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5 Ways To Set Goals & Measure Social Media Marketing Success

Author's avatar By Danyl Bosomworth 28 May, 2010
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I watched an online presentation this week by Jason Falls - he's founder of Social Media Explorer if you wanted to check him out -  it's relatively basic stuff but he gave some great pointers about the different ways to measure social media and how goal setting is the first key to success.

I believe that it's important to put clear goals to any marketing including social media. You will hear some purists talk about "conversations" and social media is all about being "human", I agree 100% with that sentiment and yet not having a clear purpose and measuring progress seems crazy to me. Especially when you consider how can be to persuade senior management to release investment into 'new' areas like social media.

The importance of a plan

Although some guru's like Guy Kawasaki might disagree with me, my belief is that social media marketing has little impact without a plan - here's why:

  • No goals = no direction for planning to take place
  • No objectives = no context for measurement, keep them SMART
  • No strategy = lack of clear direction or focus
  • Tactics alone will achieve little - align tactics to each of your strategies

What kind of goals might you set for social media?

  1. Build a fan base
  2. Get more traffic to your web site
  3. Support natural search marketing - increase rank / get inbound links
  4. Increase sentiment (or Q scores if you're a big brand)
  5. Improve the customer experience
  6. Create product innovation
  7. Generate direct sales

Falls' explains that it's crucial to look at opportunities through what he calls a planning filter. This allows you to define what opportunities are right, to establish your goals and ensure they're aligned to wider marketing and your business strategy. Once you have this the developing measures is pretty straight forward.

5 social media goals and how to measure them"€¦

(1) Branding and awareness, goals would include...

  • Creating awareness, increasing reach or gaining 'eyeballs', ensure you benchmark these areas first so you have context for progress. Measure through qualitative methods such as focus groups or surveys - you can do this yourself or employ a professional if only to help create the process
  • Understand and measure market conversations and have greater share of those conversations, understand how we can influence them and understand market reaction to our messaging. Measure through social media  monitoring tools
  • Learn what people see as good and bad - ensure sure that we are twice as preferred over our competitors, this would also include using Q score for big brands. Measure again through social media monitoring and/or a PR clippings service

(2) Grow a community of customers or users to help extend the impact of marketing, goals would include"€¦

  • More fans, followers, friends and readers. This is easy to measure since you're effectively counting the number of uniques
  • Grow our permission marketing email list. Measurement would be a combination of opt-ins and monitoring conversion rate changes in case quality dips unacceptably
  • Increase the number of affinity or loyalty club members, measure by again counting member volumes
  • Across all of the above you would likely add an element of conversational measurement to take get a sense of sentiment in your community/communities - "are we getting it right?"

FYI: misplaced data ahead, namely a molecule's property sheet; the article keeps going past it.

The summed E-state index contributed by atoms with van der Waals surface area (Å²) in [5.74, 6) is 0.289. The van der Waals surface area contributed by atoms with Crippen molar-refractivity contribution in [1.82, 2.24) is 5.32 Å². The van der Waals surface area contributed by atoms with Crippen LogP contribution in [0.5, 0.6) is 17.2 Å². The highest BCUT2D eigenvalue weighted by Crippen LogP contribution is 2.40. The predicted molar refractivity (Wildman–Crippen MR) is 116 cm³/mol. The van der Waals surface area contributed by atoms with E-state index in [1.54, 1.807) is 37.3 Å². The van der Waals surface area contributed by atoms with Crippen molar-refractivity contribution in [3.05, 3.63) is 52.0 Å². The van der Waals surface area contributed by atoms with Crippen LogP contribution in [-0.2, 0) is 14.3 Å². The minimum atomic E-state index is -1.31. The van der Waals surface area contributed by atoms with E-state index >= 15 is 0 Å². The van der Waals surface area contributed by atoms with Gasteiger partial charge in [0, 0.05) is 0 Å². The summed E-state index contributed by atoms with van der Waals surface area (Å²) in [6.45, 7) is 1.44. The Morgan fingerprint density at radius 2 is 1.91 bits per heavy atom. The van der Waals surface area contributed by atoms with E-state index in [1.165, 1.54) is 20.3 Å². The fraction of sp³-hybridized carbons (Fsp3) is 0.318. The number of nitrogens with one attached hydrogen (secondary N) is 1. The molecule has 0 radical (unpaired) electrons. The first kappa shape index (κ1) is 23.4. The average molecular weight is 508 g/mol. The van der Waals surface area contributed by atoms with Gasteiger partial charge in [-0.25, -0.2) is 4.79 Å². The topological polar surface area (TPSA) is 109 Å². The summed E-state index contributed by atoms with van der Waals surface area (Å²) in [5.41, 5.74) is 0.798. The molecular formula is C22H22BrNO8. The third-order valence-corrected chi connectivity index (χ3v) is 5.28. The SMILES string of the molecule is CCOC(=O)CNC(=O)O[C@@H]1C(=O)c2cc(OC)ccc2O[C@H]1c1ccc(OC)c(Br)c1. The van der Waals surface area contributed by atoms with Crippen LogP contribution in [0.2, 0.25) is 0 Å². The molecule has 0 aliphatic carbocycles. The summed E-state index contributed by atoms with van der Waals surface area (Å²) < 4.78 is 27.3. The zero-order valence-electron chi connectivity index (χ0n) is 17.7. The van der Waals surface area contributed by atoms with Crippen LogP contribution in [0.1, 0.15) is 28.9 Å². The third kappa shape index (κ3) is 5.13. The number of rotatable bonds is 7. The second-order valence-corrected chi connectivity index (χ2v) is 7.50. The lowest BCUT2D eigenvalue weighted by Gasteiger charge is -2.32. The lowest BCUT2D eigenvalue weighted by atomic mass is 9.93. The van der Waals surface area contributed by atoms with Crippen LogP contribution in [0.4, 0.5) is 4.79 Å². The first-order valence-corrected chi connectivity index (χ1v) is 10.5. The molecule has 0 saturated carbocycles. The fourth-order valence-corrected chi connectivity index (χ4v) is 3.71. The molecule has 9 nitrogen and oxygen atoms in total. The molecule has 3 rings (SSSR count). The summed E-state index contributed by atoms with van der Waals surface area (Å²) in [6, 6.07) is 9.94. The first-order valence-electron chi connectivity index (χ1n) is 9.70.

(3) Customer service - facilitating consumers needs proactively on and off line, goals would include...

  • Increasing positive or decreasing negative sentiment - the way that customers (specifically) are talking about you across the internet can be measured by social media monitoring services
  • Increase performance in feedback or satisfaction surveys that you already manage
  • Practical opportunities like decreasing call centre costs (i.e twitter usage) - if you know the cost of a customer call then you can deliver a highly measurable saving if less calls are fielded

(4) R&D - collaborate with consumers to facilitate product or service improvements through ideas, complaints and suggestions, the goals would include...

  • New product ideas - and measuring how many (Dell publishes that 415 have come from using this approach)
  • New product features and service lines - measure how many suggestions, respective efficiency or sales increases
  • Generate market research and save on large firms doing it for us

(5) Direct sales and leads generated that go on to convert (the effective use of analytics is key)

  • Generation of sales and leads from blog visitors and from social interactions (this might be on your own social network as well as Twitter, Facebook, You Tube or MySpace)
  • Did you know that Twitter is used by Dell Outlet to sell $6.5m worth of product?

Next steps...

  1. Look at opportunities through a planning filter and define what each one means to your organisation
  2. Establish goal(s) for each opportunity
  3. Develop measures for each goal and benchmark first
  4. Track and measure success
Author's avatar

By Danyl Bosomworth

Dan helped to co-found Smart Insights in 2010 and acted as Marketing Director until leaving in November 2014 to focus on his other role as Managing Director of First 10 Digital. His experience spans brand development and digital marketing, with roles both agency and client side for nearly 20 years. Creative, passionate and focussed, his goal is on commercial success whilst increasing brand equity through effective integration and remembering that marketing is about real people. Dan's interests and recent experience span digital strategy, social media, and eCRM. You can learn more about Dan's background here Linked In.

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